It might paper over the fact that the two sides have not yet been able to close the circle on a limited trade deal. A trade agreement between India and the US would always be difficult – “fair and reciprocal” mean very different things in Washington and New Delhi. It’s the one area in the bilateral relationship which stays out of the “strategic” umbrella, leaving both sides to squabble like Tom and Jerry. Cranberries, dairy, pecan nuts, poultry feed, grapes, ethanol, medical devices, walnuts, and almonds – this is the stuff of dispute and contention.
The growth of India-US relationship has been the strategic headline of the 21st century, even though viewership ratings have focussed on the US-China one – swinging between ‘G-2’ and ‘decoupling’.
A grand spectacle will dominate next week’s visit by US President Donald Trump. Trump loves spectacle, so does Prime Minister Narendra Modi. Modi will return the compliment of Trump gracing Houston’s ‘Howdy Modi’ last year by giving Trump possibly the biggest rally he can ever hope for. Please don’t be literal-minded or killjoys about numbers at the Motera Stadium ‘Namaste Trump’ tamasha. Indians are the progenitors of ‘over-the-top’, and we will deliver to gobsmacked audiences around the world.
That, by the way, will be the true gift from one politician to another, especially one going into a gruelling election cycle. It will be the biggest instance of a global leader addressing the Indian public, a political achievement in and of itself.
The USTR has long nursed an active dislike for India and India’s trading structures. They have company. India is bad news in trading circles in the US, Europe as well as Asia. Indian negotiators are famously prickly and unyielding, they have an annoying habit of making a virtue of a congenital inability to close a deal.
Not for nothing has Modi bumped up the negotiating team to the Cabinet level, entrusting it to the care of Piyush Goyal, Hardeep Puri and S Jaishankar. So, there was some disappointment when Robert Lighthizer, the tough-as-nails USTR decided to call off his visit, because, they believe India is one political-level meeting away from a deal. But, as a US official explained, the US had had enough of getting the royal run-around by the Indians for the past year and some.
The protectionist Trump administration has, despite the bluster and tariff walls, managed to squeeze through trade deals with Canada and Mexico, and a recent “phase 1” deal with China.
If you follow the timeline of the US-China trade negotiations for the past couple of years, Washington’s modus operandi is similar – pull back at the last minute for any number of reasons. Thing is, Indians have been playing the same game for years, because successive Indian governments have rolled with the same wish list of domestic business interests.
Our economy is doing swimmingly, unemployment is non-existent, say the Americans. We need not labour the point on the state of India’s economy, or that India’s growth is contingent on an open economy. To be sure, a $60,000 per capita superpower haggling with a $2,000 nation or even tagging India a “developed” economy is little short of extortion, so India pushing back is fair game.
But on the strategic end of things, the depth of political comfort has grown exponentially, and we can safely say the relationship enjoys excellent health. India is making strategic choices both in the Indian Ocean and Indo-Pacific, sharing security and strategic goals with the US, which is, broken down to its fundamentals, a balancing of Chinese power.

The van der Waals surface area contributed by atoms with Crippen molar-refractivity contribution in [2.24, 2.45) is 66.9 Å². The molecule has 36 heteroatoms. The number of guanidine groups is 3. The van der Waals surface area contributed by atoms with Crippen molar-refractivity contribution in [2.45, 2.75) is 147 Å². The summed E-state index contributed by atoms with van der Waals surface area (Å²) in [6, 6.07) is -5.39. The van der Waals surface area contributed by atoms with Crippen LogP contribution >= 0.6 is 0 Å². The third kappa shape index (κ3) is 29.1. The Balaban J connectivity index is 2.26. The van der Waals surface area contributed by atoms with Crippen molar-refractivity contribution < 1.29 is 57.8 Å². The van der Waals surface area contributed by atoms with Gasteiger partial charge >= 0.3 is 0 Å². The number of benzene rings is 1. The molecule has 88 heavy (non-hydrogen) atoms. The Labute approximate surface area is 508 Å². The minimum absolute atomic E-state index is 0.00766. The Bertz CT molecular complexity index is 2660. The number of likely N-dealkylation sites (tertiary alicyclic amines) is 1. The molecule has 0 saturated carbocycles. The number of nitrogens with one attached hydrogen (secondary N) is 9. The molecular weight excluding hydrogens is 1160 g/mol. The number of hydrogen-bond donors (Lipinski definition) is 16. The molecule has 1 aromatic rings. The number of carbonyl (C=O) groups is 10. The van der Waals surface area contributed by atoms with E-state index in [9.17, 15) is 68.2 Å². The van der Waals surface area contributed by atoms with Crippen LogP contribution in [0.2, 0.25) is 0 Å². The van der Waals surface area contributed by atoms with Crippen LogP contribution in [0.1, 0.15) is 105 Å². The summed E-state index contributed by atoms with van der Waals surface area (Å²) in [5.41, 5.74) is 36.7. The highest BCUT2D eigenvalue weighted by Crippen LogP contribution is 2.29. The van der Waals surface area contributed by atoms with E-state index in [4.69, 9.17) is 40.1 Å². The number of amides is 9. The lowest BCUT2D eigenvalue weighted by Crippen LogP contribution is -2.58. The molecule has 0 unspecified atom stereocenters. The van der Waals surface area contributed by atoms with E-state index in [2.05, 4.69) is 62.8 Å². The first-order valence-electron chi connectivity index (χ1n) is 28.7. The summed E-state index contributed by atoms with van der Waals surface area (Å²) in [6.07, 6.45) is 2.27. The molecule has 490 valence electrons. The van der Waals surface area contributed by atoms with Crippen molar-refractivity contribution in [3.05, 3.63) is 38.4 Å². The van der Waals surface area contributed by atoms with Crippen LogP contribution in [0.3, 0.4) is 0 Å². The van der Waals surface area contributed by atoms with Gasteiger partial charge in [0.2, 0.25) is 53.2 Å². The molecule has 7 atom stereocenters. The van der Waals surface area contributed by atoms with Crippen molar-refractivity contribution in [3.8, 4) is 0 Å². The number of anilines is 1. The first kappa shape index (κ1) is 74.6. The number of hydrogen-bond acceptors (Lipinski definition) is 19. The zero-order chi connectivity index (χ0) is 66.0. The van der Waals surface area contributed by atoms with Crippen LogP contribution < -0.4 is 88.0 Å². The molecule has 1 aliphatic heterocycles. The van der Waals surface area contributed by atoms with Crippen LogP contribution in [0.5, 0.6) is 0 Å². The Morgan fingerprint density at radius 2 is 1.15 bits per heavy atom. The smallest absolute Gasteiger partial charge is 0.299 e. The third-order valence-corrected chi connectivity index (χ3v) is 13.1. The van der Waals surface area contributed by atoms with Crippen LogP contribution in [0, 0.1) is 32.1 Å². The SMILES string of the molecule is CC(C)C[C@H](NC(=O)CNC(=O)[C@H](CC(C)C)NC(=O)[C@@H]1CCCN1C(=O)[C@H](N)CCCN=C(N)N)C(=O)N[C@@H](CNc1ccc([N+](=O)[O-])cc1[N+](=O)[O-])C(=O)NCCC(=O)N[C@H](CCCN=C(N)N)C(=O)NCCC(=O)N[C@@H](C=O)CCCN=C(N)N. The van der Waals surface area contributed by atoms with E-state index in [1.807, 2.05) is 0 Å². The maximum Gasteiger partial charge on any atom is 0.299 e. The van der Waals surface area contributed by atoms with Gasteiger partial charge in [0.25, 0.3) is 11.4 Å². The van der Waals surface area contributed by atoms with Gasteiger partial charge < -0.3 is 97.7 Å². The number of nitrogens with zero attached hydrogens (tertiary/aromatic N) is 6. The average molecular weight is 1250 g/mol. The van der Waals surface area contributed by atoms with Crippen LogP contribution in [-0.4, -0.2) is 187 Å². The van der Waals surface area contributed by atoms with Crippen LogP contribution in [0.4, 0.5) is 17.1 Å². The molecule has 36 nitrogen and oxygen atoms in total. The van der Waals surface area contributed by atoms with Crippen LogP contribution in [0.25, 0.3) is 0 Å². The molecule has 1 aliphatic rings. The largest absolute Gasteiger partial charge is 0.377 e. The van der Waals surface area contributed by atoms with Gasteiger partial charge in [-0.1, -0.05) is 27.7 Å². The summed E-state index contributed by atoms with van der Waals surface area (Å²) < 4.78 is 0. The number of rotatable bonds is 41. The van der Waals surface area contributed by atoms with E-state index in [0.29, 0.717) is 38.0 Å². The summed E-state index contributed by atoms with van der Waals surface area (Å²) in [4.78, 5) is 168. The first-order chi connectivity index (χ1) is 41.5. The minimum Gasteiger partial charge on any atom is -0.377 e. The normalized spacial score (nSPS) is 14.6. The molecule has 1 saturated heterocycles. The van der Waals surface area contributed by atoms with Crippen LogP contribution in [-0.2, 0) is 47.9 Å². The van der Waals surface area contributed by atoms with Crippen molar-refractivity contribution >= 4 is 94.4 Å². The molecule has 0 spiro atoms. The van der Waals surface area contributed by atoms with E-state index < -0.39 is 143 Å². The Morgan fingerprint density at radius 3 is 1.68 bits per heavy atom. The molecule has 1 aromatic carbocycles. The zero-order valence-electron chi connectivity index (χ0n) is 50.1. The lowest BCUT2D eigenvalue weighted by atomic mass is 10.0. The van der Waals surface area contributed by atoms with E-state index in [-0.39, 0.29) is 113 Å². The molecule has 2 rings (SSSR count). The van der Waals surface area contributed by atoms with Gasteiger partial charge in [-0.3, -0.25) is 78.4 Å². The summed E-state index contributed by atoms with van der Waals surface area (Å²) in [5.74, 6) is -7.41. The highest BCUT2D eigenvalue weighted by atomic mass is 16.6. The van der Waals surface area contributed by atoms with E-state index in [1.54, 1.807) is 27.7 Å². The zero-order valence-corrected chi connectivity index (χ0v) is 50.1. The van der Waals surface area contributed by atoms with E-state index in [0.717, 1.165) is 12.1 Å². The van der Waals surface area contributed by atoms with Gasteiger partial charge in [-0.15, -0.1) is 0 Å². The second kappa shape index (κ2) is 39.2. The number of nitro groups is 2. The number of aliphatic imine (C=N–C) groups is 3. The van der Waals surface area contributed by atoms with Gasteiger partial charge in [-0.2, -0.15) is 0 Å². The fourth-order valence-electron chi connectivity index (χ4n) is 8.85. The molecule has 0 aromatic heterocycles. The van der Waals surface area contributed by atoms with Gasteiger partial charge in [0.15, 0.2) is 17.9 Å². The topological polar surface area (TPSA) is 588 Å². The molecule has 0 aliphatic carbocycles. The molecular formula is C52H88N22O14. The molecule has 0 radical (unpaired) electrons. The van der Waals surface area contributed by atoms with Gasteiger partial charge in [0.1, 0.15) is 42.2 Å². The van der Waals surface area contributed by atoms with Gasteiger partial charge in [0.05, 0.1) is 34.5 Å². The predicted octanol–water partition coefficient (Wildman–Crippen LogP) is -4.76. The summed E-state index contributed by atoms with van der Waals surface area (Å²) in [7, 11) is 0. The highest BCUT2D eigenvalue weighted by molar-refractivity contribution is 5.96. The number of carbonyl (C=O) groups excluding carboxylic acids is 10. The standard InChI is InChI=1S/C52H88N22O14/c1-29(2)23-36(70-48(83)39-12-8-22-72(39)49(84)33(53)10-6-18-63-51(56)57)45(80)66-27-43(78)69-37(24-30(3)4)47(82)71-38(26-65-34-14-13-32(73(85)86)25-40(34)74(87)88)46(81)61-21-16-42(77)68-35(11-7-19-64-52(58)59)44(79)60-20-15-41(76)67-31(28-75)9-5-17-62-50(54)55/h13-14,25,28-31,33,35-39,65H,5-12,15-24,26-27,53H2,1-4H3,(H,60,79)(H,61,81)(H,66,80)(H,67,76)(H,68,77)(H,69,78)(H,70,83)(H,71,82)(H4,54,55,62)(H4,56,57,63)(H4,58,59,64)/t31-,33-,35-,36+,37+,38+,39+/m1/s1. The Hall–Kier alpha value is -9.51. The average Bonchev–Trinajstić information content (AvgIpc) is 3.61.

In the Indo-Pacific, India is teaming up with the US, France, Japan and Australia. The most recent entrant in India’s close circle of partners is Indonesia, a relationship that should be followed. With the US, France and Japan, India has signed logistics sharing agreements (India should be able to announce completion of negotiations with the US on a BECA, the last of the foundational agreements). The Quad is creeping from talk shop to a ministerial level strategy platform.
What lies beyond the horizon for India and the US? There are three main areas that the two countries could aim for – technology, third-country cooperation and nuclear.
The field is vast in technology – just in telecommunications, India and the US can start with working together on 6G and 7G technologies. China is the acknowledged master of 5G. For this to happen, India should be part of the global rule-making systems on technology and telecommunications; it should go out of its way to attract minds, companies, inventions and investment in technology. India needs the US to help it navigate the tech sphere, and the US should have India by its side in the tech battle that will force the world to make tough choices. Space is another – India has demonstrated expertise and willingness, it remains for the two sides to take this to the next frontier.
The US deputy national security adviser Matt Pottinger, at the Raisina Dialogue spoke about the Blue Dot initiative, a new rating system to assess the sustainability and fiscal prudence of international projects. The US Build Act has started the process on improving US performance in projects overseas. India has sharpened delivery of its own international development projects. The US could start by giving Blue Dots to Indian companies, along with American, that deliver clean, sustainable projects overseas.
The third, and a key leftover of this partnership is nuclear. Modi 1 found some band-aid fixes for the disastrous nuclear liability law. But this law needs to be amended substantially for the Indian nuclear industry to grow. The US, meanwhile, is reworking its nuclear weapons. There is an obvious synergy here, we should pick up the bato